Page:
By LYDIA FENNESSY
Writing can be really difficult sometimes. Don’t get me wrong, I absolutely love writing. It’s just that sometimes the words and ideas just aren’t there.
Take this column, for instance. I sat in front of my blank computer screen for a good 20 minutes trying to think of something relevant to say, but I had nothing. Absolutely nothing. I had a serious case of writer’s block and a serious lack of ideas.
Writer Roy Blount Jr. once said, “I think writer’s block is simply the dread that you are going to write something horrible. But as a writer, I believe that if you sit down at the keys long enough, sooner or later something will come out.”
Staring at the keys did not seem to be working for me, though. Hoping to gain some inspiration, I logged into my high school email account and pulled up some of the pieces I wrote for a creative writing class my senior year of high school.
If you’re ever looking for a laugh, I highly recommend taking the trip down memory lane. I couldn’t help but chuckle at my obvious attempt to reach length requirements by adding unnecessary adjectives and filler words.
It’s ironic how much I struggled to meet length requirements then because word limits are now the enemy.
Unnecessary adjectives aside, reading through my old work was really interesting. There was a certain optimism that crept into most of the pieces – one that I hope is still evident in my writing today.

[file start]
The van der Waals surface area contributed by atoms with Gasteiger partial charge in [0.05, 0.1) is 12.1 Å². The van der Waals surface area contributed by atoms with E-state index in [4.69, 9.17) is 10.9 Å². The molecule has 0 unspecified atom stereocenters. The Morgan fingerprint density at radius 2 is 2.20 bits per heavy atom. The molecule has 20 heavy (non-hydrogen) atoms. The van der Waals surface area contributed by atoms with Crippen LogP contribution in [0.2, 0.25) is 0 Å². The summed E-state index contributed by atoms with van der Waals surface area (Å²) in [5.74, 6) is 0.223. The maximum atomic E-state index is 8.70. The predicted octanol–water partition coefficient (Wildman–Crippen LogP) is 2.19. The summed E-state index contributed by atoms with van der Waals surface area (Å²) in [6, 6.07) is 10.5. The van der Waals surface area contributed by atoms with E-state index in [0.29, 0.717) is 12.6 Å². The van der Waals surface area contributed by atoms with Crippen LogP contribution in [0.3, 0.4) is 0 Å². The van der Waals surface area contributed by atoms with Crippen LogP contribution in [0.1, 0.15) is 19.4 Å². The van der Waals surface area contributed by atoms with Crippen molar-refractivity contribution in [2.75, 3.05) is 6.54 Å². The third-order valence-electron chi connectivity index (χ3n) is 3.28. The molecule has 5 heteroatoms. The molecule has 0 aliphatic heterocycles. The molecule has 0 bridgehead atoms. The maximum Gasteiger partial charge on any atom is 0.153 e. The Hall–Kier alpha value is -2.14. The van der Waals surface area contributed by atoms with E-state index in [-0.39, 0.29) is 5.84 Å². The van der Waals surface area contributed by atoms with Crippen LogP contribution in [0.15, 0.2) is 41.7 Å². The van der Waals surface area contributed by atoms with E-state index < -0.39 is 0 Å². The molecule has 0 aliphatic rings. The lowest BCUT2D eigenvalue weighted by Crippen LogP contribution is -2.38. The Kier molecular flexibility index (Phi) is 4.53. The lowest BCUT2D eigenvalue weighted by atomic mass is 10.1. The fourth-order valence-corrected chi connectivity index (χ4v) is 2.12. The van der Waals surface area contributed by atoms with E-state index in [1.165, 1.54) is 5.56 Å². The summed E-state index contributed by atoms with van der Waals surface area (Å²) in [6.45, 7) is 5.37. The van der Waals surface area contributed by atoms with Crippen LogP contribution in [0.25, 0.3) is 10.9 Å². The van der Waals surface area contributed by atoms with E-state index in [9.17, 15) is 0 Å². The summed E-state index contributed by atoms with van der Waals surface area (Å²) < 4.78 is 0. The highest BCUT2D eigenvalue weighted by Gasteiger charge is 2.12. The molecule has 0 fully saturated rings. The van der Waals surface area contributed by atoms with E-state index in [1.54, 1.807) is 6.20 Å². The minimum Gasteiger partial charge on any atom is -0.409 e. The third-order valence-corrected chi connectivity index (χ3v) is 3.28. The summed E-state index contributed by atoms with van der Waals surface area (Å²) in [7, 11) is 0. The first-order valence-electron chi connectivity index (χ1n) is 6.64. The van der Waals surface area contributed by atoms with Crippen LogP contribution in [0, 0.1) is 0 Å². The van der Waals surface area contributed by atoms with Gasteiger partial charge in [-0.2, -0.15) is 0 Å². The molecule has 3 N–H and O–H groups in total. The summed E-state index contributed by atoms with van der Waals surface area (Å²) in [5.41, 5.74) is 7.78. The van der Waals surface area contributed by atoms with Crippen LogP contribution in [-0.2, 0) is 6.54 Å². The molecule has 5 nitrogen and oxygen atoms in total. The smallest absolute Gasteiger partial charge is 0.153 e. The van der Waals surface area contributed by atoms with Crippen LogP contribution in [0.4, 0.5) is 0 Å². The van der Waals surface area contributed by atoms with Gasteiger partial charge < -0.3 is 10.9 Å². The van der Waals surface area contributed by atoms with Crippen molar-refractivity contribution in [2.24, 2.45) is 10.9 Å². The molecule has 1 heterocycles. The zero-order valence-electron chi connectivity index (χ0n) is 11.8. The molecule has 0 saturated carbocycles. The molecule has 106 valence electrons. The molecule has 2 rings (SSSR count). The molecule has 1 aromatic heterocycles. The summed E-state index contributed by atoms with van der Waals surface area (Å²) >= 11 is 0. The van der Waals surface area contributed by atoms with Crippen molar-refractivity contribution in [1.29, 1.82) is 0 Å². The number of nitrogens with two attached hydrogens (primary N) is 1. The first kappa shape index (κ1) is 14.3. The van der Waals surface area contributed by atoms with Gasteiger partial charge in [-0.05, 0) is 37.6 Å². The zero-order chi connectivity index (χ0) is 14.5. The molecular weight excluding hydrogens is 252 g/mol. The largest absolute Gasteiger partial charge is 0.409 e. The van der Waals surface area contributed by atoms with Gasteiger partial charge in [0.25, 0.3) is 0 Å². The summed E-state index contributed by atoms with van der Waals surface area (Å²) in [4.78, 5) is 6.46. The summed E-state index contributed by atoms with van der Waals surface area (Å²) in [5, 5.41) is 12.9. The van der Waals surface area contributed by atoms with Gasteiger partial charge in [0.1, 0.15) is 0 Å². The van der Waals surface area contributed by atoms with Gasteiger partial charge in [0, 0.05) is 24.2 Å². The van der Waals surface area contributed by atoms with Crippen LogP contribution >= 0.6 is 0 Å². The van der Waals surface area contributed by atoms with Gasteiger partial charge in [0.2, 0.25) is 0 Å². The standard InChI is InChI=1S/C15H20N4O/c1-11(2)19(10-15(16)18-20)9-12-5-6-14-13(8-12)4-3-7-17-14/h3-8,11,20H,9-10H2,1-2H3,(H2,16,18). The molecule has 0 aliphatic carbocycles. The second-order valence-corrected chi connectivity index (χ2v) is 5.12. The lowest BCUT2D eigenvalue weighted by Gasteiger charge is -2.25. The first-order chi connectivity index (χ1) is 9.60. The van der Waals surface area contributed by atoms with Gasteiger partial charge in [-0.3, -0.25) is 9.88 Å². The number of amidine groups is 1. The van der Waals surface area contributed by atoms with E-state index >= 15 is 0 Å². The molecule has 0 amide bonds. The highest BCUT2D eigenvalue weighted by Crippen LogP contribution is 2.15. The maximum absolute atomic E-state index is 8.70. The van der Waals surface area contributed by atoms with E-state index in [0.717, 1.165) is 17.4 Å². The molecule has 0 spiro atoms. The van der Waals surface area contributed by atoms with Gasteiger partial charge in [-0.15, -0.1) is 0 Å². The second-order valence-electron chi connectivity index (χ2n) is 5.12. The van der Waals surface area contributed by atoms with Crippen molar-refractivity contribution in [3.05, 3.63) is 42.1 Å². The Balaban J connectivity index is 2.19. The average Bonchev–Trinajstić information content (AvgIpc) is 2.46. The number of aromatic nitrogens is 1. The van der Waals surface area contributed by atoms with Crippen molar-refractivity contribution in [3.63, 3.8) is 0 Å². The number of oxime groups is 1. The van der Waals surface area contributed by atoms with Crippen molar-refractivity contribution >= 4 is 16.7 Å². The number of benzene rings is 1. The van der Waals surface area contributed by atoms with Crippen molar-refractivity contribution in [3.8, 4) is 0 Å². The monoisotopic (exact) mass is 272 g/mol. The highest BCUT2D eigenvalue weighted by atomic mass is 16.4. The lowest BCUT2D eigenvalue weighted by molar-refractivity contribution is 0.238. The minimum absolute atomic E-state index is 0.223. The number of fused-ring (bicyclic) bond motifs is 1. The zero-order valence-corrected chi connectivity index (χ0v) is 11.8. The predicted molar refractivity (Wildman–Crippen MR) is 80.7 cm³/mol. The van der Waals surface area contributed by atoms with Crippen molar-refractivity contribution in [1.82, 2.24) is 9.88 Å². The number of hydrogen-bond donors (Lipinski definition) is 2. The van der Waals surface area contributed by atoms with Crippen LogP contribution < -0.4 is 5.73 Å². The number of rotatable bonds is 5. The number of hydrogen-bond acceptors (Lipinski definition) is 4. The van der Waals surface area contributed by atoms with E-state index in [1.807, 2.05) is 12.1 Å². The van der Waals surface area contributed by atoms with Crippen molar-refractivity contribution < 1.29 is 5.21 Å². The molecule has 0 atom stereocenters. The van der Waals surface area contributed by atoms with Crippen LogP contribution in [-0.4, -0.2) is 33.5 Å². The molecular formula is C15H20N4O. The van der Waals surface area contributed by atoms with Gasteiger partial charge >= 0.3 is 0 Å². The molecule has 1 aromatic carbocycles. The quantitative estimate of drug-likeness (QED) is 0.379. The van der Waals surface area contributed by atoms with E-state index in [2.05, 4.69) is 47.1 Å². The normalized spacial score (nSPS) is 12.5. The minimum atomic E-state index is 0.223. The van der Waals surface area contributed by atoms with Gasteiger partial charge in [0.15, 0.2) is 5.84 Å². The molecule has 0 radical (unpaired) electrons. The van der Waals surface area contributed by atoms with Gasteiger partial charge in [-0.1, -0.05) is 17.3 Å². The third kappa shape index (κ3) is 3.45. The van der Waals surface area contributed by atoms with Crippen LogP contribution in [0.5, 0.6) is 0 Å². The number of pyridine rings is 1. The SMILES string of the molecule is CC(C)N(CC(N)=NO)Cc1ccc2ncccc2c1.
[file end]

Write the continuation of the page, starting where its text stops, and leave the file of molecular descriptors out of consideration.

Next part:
It was also interesting to see that while a lot about my style has changed – and improved – since I took that creative writing course, a lot about my writing remains the same.
This was particularly evident in a piece I wrote titled “Audience of One,” which was all about who I write for. In the essay, I reflected upon how I wrote with my dad in mind.
My dad was an editor for a small daily newspaper near my hometown, so a lot of my love for writing has been inspired by him.
Although I’m sure he would deny it, there is a lot of pressure to write well when your father is an editor. His voice was always in the back of my mind while I was writing, reminding me to be careful not to switch tenses or that I didn’t need so many commas.
He would almost always read my pieces after they were finished to offer feedback and help me to be a better writer. I looked forward to this time with him, learning about his passion for editing.
While my dad doesn’t edit the pieces I write anymore – I have Kelsey, the editor-in-chief, to do that now – I still write with him in mind. I look forward to hearing his feedback each week.
I take pride in the fact that I am following in his editor footsteps – even if it is only while I am in school.